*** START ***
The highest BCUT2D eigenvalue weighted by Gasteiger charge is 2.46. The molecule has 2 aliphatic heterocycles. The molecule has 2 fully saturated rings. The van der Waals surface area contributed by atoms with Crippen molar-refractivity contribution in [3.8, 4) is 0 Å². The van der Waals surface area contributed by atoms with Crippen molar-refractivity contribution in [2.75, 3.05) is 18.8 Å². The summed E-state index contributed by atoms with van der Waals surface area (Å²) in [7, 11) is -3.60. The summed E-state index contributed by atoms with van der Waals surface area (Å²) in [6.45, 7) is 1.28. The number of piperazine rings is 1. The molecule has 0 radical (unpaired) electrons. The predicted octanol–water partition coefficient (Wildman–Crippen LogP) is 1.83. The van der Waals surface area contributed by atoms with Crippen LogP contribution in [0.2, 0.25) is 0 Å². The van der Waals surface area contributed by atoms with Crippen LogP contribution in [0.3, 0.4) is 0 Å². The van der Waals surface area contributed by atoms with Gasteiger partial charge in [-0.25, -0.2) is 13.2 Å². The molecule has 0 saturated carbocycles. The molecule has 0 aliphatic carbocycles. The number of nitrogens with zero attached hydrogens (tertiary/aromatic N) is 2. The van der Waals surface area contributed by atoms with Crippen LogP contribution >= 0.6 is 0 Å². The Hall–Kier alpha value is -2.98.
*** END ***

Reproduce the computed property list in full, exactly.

The highest BCUT2D eigenvalue weighted by Gasteiger charge is 2.46. The molecule has 2 aliphatic heterocycles. The molecule has 2 fully saturated rings. The van der Waals surface area contributed by atoms with Crippen molar-refractivity contribution in [3.8, 4) is 0 Å². The van der Waals surface area contributed by atoms with Crippen molar-refractivity contribution in [2.75, 3.05) is 18.8 Å². The summed E-state index contributed by atoms with van der Waals surface area (Å²) in [7, 11) is -3.60. The summed E-state index contributed by atoms with van der Waals surface area (Å²) in [6.45, 7) is 1.28. The number of piperazine rings is 1. The molecule has 0 radical (unpaired) electrons. The predicted octanol–water partition coefficient (Wildman–Crippen LogP) is 1.83. The van der Waals surface area contributed by atoms with Crippen LogP contribution in [0.2, 0.25) is 0 Å². The van der Waals surface area contributed by atoms with Crippen LogP contribution in [0.3, 0.4) is 0 Å². The van der Waals surface area contributed by atoms with Gasteiger partial charge in [-0.25, -0.2) is 13.2 Å². The molecule has 0 saturated carbocycles. The molecule has 0 aliphatic carbocycles. The number of nitrogens with zero attached hydrogens (tertiary/aromatic N) is 2. The van der Waals surface area contributed by atoms with Crippen LogP contribution >= 0.6 is 0 Å². The Hall–Kier alpha value is -2.98.